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February 26, 2013 - Image 4

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4 -Tuesday, February 26, 2013

The Michigan Daily - michigandaily.com

4 -Tuesday, February 26, 2013 The Michigan Daily - michigandailycom


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Quit chewing the fat

Edited and managed by students at
the University of Michigan since 1890.
420 Maynard St.
Ann Arbor, MI 48109


Unsigned editorials reflect the official position of the Daily's editorial board.
All other signed articles and illustrations represent solely the views of their authors.
Juvenile, but harmless
Controversy surrounding Pike pictures misses the point
Last week, the University's chapter of Pi Kappa Alpha fraternity,
often called Pike, garnered worldwide headlines after photos
were spread of its members posing semi-nude with American
flags. The photos, part of a party invitation to a sorority, were accom-
panied by an e-mail stating that Pike "paddles pledges because it's a
comprehensive upper body workout." After the media got a hold of the
photos and letter, the Pike national chapter ordered a 15-day suspen-
sion of the fraternity. What Pike did was juvenile; however, this pub-
licized incident is laughably tame compared to serious offenses that
have surrounded Greek life and campuses at large, and is receiving

Around 10 percent of female
University students purge
in some way - make
vomit, use laxa-
tives, diuretics
or diet pills.
60 percent of
Michigan stu-
dents became
more body
conscious after ZO
starting college. STAHL
And 27.8 percent
of female under-
graduates and 11.8 percent of male
undergraduates screened positive
for eating disorders. I could go
on, but the remaining figures -
which are consistently higher than
the last study in 2008 - paint an
equally grim picture.
These are the preliminary results
from the University Study of Habits,
Attitudes and Perceptions around
Eating. In October 2012, researchers
from the University collaborated on
U-SHAPE with Ann Arbor's Center
for Eating Disorders, surveying the
University student body "to under-
stand students' habits, attitudes, and
perceptions around eating, dieting,
exercising and body image and how
these fit into a larger picture of stu-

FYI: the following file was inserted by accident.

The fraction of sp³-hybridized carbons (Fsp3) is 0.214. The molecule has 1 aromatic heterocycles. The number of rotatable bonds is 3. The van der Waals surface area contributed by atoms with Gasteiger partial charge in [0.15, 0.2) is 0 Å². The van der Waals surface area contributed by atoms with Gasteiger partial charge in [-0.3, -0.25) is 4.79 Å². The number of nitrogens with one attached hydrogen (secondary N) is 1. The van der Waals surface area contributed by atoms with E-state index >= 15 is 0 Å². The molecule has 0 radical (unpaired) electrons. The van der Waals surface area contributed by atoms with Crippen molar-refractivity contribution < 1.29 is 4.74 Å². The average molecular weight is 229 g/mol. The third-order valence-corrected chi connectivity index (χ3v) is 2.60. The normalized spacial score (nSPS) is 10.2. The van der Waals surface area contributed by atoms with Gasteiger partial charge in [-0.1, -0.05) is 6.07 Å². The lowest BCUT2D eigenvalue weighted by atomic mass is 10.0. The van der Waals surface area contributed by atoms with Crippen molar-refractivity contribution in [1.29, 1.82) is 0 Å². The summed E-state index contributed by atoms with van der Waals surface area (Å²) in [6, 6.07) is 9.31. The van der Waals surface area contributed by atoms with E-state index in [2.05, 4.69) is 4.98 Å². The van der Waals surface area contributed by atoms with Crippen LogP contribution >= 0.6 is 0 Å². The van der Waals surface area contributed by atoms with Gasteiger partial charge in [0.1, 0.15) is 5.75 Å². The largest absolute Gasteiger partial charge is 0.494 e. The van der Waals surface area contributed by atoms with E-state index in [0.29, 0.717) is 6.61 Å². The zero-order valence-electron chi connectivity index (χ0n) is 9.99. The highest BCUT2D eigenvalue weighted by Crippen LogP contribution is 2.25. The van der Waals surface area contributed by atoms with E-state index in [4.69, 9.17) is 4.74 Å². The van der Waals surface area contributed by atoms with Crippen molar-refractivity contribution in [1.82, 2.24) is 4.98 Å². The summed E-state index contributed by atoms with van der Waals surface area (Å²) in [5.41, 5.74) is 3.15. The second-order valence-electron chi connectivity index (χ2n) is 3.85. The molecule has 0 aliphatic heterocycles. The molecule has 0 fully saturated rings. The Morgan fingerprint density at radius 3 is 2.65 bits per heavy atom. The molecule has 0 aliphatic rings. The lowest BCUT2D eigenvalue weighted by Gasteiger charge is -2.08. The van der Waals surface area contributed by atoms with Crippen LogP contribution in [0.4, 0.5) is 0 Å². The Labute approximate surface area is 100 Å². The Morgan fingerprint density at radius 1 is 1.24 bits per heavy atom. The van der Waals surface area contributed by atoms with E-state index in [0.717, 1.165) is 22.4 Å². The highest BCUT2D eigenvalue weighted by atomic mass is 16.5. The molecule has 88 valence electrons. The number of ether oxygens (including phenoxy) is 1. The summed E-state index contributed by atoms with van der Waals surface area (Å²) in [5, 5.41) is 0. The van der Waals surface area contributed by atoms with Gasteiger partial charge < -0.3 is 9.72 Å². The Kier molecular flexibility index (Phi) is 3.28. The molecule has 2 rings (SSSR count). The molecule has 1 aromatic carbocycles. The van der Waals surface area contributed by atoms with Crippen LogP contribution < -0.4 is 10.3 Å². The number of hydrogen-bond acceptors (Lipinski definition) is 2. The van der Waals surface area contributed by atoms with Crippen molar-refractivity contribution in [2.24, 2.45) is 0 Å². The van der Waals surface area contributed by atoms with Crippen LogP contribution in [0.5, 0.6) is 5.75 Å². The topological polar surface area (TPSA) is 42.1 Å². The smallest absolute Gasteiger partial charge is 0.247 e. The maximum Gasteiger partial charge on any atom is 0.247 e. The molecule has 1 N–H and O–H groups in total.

dent well-being."
The researchers attribute these
high rates to the University students'
competitive nature. And the study
offers other clues too: On average,
students considered hook-up culture
and Greek life to negatively influence
their eating habits and body image.
However, I think there's another
issue at hand: anti-fat prejudice.
I know that makingcausal claims
about the relationship between fat

discrimination and eating disor-
ders is tricky. However, with more
than half of the student body con-
ceding, "I would like myself more
if I were thinner" and with 90 per-
cent of female students and 55 per-
cent of male students worried about
gaining the "Freshman 15," it's hard
to deny there's a fear of getting fat.
This study, along with many oth-
ers, reveals how detrimental this
fear truly is. In a recent article
from The Washington Post, Abigail
Saguy, a sociology professor at the
University of California, Los Ange-
les, argues that "Anti-fat prejudice
harms average-size and thin people
... as the fear of becoming fat drives
many of them to develop eating dis-
orders and body-image problems."
And even more, this anti-fat prej-
udice harms those considered over-
weight or obese. Though research
has shown that obesity is a chronic
disease caused by a combination of
one's genes and their environment,
many consider the obese to be lazy
and self-indulgent. This stereotype
has many negative consequences.
Many health professionals practice
size-profiling - or attributing a
patient's ailments to weight - and
thus fail to provide the adequate
care. Not only are there medical
consequences, but there are also
emotional ones. Studies reveal
that the obese routinely experi-
ence insulting and dismissive treat-
ment when shopping and that obese
women receive lower wages than
equally qualified, thinner women.
This isn't to say there aren't
health risks associated with obesity
- for example, as weight increases
so does the likelihood of develop-
ing Type 2 diabetes. But there are
also negative health consequenc-

es associated with being average
weight. For example, a study at the
Center for Disease Control and the
National Institutes of Health found
that adults considered overweight
or obese had a lower mortality risk
than average-weight individuals,
showing that weight is not always
proxy for personal well-being.
The results of
cause for a
new attitude.
So, what's the point in citing all
of these statistics and studies?
It's to say that using weight as
a stand-in for health is a slippery
slope. And discrimination of the
obese can be just as detrimental to
society's physical and emotional
health as obesity itself. With this
in mind, I think we ought to listen
to Judith Banker, principal inves-
tigator of the U-SHAPE study,
when she encourages "students (to)
become activists on a very personal
level by avoiding diet and weight
talk ... The collective power of such
individual actions can't be under-
estimated. Imagine if everyone on
campus stopped talking about feel-
ing fat or pointing out fat people
or stopped talking about what diet
they were on or should be on."
I can already hear the collective
sigh of relief.


undue attention.
Compared to other fraternity actions, Pike's
photo stunt was rather innocuous - perhaps
nothing more than a future regret for the flag-
draped members. Recently, Duke University's
chapter of the Kappa Sigma fraternity hosted
an Asian-theme party, leading to student pro-
tests against the so-called "racist rager." The
fraternity was later suspended from campus,
but according to Larry Moneta, the university's